Take the 2-minute tour ×
Mathematics Stack Exchange is a question and answer site for people studying math at any level and professionals in related fields. It's 100% free, no registration required.

So this has been bugging me for roughly four years. When I was an undergraduate, I attended a colloquium in which the speaker was a 'cheerleader' for AD (the axiom of determinacy- an alternative to the axiom of choice).

In addition to the standard results of all sets being measurable, and the settling of the continuum hypothesis ($ZF+AD \implies¬ CH$), the speaker also made a quite extraordinary claim.

$ZF+AD$ is complete modulo Godel sentences

Now it wasn't until I got home and looked through my notes that this struck me as odd, but fairly soon thereafter, a flurry of questions occured to me:

Is this actually true? What does 'modulo' mean here? How on earth would one go about proving such a thing? What would it mean if one did? Does this mean that GIT is actually 'just a cheap trick'? Or is this just the same as saying 'consistent modulo inconsistencies'? Can one hope for similar results in other systems?

Some of these are evidently more answerable than others, and evidently that's rather a lot of questions to be covered in a single answer: so I'll plump, in summary, for the question:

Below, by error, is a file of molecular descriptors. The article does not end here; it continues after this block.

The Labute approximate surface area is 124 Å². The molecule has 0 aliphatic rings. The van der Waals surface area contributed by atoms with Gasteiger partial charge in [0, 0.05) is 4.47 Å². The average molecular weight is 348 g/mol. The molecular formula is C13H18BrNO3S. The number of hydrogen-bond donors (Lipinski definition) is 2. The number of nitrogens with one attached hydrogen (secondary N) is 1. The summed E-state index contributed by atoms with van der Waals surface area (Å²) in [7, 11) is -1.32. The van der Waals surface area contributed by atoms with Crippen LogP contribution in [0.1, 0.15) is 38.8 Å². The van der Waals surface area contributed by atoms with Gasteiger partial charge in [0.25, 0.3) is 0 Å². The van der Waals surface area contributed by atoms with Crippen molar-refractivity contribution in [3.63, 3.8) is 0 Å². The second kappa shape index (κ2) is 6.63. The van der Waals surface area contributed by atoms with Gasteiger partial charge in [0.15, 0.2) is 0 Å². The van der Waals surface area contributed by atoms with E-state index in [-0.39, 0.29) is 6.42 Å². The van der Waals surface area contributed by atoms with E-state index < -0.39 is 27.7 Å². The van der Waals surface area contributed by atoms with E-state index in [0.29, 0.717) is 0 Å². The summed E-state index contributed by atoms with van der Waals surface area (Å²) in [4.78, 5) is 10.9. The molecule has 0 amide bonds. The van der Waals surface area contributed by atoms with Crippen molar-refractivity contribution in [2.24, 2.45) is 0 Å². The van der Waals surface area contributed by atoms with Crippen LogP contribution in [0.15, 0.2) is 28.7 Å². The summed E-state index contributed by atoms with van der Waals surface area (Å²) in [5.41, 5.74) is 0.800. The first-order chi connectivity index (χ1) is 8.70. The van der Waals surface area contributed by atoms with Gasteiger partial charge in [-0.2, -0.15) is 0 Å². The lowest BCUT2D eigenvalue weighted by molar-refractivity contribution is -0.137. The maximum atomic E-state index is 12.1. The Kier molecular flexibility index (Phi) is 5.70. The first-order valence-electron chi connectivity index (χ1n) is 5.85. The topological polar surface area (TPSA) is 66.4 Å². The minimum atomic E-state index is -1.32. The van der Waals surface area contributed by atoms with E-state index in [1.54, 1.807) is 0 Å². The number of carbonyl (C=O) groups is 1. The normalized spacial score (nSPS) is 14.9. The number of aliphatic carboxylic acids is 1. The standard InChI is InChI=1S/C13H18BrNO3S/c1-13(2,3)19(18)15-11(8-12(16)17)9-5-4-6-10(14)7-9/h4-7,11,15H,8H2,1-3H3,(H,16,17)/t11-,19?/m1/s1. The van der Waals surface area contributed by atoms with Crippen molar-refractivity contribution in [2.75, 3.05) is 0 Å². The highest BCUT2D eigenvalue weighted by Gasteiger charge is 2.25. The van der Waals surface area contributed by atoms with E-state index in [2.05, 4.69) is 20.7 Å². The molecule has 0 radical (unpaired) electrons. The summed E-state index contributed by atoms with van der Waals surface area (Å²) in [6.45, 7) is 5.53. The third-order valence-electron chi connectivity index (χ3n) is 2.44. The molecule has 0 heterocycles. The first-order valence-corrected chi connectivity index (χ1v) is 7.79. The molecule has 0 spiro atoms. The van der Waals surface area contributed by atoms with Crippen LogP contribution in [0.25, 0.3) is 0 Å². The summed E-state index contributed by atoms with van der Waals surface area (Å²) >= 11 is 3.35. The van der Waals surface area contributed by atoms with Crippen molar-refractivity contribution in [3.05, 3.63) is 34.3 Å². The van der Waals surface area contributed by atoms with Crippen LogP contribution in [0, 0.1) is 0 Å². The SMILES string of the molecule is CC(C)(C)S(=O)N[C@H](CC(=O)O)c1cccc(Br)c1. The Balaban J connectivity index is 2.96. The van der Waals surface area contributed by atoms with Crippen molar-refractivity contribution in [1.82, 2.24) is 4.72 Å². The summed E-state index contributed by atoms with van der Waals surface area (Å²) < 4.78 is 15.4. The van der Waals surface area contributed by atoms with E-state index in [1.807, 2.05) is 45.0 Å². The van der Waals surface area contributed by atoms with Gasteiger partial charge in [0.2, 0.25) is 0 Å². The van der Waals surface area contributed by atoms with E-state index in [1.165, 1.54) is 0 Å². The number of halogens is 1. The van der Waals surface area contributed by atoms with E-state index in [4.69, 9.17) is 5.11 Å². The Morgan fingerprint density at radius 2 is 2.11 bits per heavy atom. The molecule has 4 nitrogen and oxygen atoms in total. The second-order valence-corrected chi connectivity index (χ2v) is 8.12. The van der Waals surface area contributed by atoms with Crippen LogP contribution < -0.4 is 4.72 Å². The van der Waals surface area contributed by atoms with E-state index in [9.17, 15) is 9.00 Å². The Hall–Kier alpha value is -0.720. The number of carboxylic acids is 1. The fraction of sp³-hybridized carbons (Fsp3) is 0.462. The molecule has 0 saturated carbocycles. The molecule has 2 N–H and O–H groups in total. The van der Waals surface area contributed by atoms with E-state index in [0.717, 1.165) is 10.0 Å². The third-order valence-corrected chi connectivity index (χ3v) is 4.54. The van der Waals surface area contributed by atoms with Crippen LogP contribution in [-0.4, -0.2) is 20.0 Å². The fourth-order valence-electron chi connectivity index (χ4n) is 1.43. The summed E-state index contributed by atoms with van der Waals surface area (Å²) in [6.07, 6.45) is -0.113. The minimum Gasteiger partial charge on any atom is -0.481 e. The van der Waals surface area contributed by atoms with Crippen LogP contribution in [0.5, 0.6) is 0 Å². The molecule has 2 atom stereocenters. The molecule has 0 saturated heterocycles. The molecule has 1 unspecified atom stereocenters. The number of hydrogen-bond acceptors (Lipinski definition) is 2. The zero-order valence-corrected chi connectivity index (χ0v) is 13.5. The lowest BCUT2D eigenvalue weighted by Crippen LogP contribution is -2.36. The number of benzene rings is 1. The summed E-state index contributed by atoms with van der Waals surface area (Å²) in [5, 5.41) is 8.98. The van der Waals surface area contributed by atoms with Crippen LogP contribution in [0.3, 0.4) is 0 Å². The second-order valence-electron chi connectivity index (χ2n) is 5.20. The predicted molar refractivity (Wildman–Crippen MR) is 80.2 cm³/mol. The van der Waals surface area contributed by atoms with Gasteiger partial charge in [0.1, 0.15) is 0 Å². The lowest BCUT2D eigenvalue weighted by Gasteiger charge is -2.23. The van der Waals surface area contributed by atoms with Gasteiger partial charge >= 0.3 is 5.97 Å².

What the Dickens is this all about?

share|improve this question
1  
I must echo your scepticism about "complete modulo Gödel sentences". Perhaps what the speaker meant was a more humble claim like "ZF + AD settles many questions undecidable in ZF" – which is certainly true as I understand it: AD implies the negation of AC, Con(ZF), a weak form of CH... –  Zhen Lin Mar 4 '12 at 12:39
2  
Mathematicians have a strange relationship with colloquia. In our papers, we often hesitate or refuse to say anything that is not literally true and precise, because such things lead to criticism. Even conjectures are used sparingly. But in colloquia, which are emphemeral and not put down in writing, we sometimes feel free to express our opinions a little more, and say things that are not precise enough for print. –  Carl Mummert Mar 4 '12 at 13:31
2  
Whether ZF+ADimplies CH or non-CH depends what exactly you mean by CH; there are at least two natural definitions, which are equivalent under ZFC, but not under ZF+AD: Cantor proposed the conjecture that there are only two kinds of infinite subsets of the reals: countable, and equinumerous with the continuum. This version of CH follows from ZF+AD. Under AC, it is reasonable to ask if the reals can be well-ordered in type $\omega_1$; this second version of CH is false under ZF+AD. (But the reason is not "cardinality", rather the fact that there is no well-order of the reals at all. –  g.castro Mar 4 '12 at 13:41